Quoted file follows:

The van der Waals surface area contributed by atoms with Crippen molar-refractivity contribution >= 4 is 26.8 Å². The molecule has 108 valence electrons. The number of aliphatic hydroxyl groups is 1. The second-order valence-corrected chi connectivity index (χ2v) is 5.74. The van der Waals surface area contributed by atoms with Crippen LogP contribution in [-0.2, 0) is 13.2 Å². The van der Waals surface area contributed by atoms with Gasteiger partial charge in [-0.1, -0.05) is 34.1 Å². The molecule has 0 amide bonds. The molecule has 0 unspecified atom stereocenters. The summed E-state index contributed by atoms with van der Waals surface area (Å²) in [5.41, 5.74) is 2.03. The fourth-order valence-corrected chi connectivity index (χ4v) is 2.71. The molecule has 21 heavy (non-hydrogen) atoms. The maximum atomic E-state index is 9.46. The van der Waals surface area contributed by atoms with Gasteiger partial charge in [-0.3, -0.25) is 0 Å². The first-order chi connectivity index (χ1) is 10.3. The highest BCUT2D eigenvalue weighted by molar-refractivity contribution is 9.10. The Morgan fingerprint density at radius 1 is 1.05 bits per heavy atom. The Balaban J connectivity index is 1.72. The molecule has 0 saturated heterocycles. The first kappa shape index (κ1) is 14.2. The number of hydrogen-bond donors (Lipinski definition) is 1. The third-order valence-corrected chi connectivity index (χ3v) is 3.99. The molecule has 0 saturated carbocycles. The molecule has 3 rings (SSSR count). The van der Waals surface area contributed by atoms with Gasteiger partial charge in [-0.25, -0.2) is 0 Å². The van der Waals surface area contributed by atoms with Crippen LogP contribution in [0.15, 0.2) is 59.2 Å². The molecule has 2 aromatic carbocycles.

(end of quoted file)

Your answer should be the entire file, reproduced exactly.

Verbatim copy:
The van der Waals surface area contributed by atoms with Crippen molar-refractivity contribution >= 4 is 26.8 Å². The molecule has 108 valence electrons. The number of aliphatic hydroxyl groups is 1. The second-order valence-corrected chi connectivity index (χ2v) is 5.74. The van der Waals surface area contributed by atoms with Crippen LogP contribution in [-0.2, 0) is 13.2 Å². The van der Waals surface area contributed by atoms with Gasteiger partial charge in [-0.1, -0.05) is 34.1 Å². The molecule has 0 amide bonds. The molecule has 0 unspecified atom stereocenters. The summed E-state index contributed by atoms with van der Waals surface area (Å²) in [5.41, 5.74) is 2.03. The fourth-order valence-corrected chi connectivity index (χ4v) is 2.71. The molecule has 21 heavy (non-hydrogen) atoms. The maximum atomic E-state index is 9.46. The van der Waals surface area contributed by atoms with Gasteiger partial charge in [-0.3, -0.25) is 0 Å². The first-order chi connectivity index (χ1) is 10.3. The highest BCUT2D eigenvalue weighted by molar-refractivity contribution is 9.10. The Morgan fingerprint density at radius 1 is 1.05 bits per heavy atom. The Balaban J connectivity index is 1.72. The molecule has 0 saturated heterocycles. The first kappa shape index (κ1) is 14.2. The number of hydrogen-bond donors (Lipinski definition) is 1. The third-order valence-corrected chi connectivity index (χ3v) is 3.99. The molecule has 0 saturated carbocycles. The molecule has 3 rings (SSSR count). The van der Waals surface area contributed by atoms with Gasteiger partial charge in [-0.25, -0.2) is 0 Å². The van der Waals surface area contributed by atoms with Crippen LogP contribution in [0.15, 0.2) is 59.2 Å². The molecule has 2 aromatic carbocycles.